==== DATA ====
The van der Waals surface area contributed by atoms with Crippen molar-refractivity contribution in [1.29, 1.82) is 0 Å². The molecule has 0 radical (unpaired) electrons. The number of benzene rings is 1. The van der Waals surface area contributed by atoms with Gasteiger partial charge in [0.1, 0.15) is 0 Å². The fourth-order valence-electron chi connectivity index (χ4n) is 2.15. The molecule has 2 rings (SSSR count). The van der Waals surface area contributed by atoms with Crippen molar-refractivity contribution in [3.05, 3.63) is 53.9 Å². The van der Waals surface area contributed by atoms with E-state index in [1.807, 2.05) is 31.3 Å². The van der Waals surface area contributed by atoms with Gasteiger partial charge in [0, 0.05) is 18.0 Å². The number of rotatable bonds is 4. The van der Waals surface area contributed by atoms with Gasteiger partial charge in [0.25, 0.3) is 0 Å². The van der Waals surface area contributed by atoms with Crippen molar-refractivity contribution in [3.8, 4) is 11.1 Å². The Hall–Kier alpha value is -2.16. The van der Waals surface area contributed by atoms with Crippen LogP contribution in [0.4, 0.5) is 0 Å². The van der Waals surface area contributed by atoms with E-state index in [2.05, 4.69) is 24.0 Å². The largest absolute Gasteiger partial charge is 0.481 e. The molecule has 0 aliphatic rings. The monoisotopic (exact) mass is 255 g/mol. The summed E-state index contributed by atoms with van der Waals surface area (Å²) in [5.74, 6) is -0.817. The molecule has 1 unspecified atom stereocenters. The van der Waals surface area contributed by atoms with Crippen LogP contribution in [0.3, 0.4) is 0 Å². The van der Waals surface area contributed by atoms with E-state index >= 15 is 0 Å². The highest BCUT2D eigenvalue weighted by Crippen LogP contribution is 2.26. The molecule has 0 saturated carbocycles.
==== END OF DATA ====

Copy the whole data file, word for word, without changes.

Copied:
The van der Waals surface area contributed by atoms with Crippen molar-refractivity contribution in [1.29, 1.82) is 0 Å². The molecule has 0 radical (unpaired) electrons. The number of benzene rings is 1. The van der Waals surface area contributed by atoms with Gasteiger partial charge in [0.1, 0.15) is 0 Å². The fourth-order valence-electron chi connectivity index (χ4n) is 2.15. The molecule has 2 rings (SSSR count). The van der Waals surface area contributed by atoms with Crippen molar-refractivity contribution in [3.05, 3.63) is 53.9 Å². The van der Waals surface area contributed by atoms with E-state index in [1.807, 2.05) is 31.3 Å². The van der Waals surface area contributed by atoms with Gasteiger partial charge in [0, 0.05) is 18.0 Å². The number of rotatable bonds is 4. The van der Waals surface area contributed by atoms with Gasteiger partial charge in [0.25, 0.3) is 0 Å². The van der Waals surface area contributed by atoms with Crippen molar-refractivity contribution in [3.8, 4) is 11.1 Å². The Hall–Kier alpha value is -2.16. The van der Waals surface area contributed by atoms with Crippen LogP contribution in [0.4, 0.5) is 0 Å². The van der Waals surface area contributed by atoms with E-state index in [2.05, 4.69) is 24.0 Å². The largest absolute Gasteiger partial charge is 0.481 e. The molecule has 0 aliphatic rings. The monoisotopic (exact) mass is 255 g/mol. The summed E-state index contributed by atoms with van der Waals surface area (Å²) in [5.74, 6) is -0.817. The molecule has 1 unspecified atom stereocenters. The van der Waals surface area contributed by atoms with Crippen LogP contribution in [0.3, 0.4) is 0 Å². The van der Waals surface area contributed by atoms with E-state index >= 15 is 0 Å². The highest BCUT2D eigenvalue weighted by Crippen LogP contribution is 2.26. The molecule has 0 saturated carbocycles.